Drawing on the works of Martin Buber and Mikhail Bakhtin, the author explores the roles that dialogue, laughter, and spontaneity play in the education of the whole person.
Using Mikhail Bakhtin's concepts of dialogue and carnival, and in connection with the ideas of Martin Buber, Sidorkin explores the issues of difference and identity in a very postmodern view of the self. He addresses the questions of what it really means to be human, and, likewise, what truly makes a good school.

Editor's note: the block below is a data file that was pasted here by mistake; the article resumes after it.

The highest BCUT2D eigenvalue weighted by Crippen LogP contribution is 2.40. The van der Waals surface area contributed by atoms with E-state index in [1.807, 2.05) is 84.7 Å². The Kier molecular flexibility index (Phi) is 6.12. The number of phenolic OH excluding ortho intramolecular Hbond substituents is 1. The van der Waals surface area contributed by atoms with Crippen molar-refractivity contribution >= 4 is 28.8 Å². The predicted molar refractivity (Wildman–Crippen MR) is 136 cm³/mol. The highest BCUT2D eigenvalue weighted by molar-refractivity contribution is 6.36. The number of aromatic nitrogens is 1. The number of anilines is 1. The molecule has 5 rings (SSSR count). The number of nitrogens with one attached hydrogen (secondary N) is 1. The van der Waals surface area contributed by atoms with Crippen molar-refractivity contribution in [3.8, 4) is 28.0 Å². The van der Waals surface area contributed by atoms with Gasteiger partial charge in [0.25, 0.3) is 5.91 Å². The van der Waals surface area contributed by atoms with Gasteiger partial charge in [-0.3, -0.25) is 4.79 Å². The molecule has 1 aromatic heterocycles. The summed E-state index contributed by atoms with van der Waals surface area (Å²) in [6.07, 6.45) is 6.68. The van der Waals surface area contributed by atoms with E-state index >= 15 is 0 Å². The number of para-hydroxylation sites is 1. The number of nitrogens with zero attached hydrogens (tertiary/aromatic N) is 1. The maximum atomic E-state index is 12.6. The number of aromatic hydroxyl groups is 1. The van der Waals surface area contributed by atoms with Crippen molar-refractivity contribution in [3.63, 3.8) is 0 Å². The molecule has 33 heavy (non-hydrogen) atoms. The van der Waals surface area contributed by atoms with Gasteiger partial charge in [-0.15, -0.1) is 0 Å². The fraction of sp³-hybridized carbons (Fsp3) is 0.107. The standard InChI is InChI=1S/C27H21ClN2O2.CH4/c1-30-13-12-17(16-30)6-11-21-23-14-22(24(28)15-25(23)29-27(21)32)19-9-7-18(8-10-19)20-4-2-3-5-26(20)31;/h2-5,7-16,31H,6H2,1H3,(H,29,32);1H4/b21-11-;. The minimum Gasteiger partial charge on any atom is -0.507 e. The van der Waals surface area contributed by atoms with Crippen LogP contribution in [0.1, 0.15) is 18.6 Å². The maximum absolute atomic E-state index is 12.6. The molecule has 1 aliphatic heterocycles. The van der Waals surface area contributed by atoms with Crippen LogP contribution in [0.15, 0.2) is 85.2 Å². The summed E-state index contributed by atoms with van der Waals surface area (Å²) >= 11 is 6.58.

He takes dialogue beyond the framework of discourse, making it an end in itself rather than a means toward better education. His sojourn into a fifth-grade classroom shows that basic forms of classroom talk, which are normally thought to be distracting or educationally useless, are proved to be valuable dialogical moments of discovery in schooling.
Alexander M. Sidorkin is Research Associate at the Center for Educational Renewal in the College of Education at the University of Washington.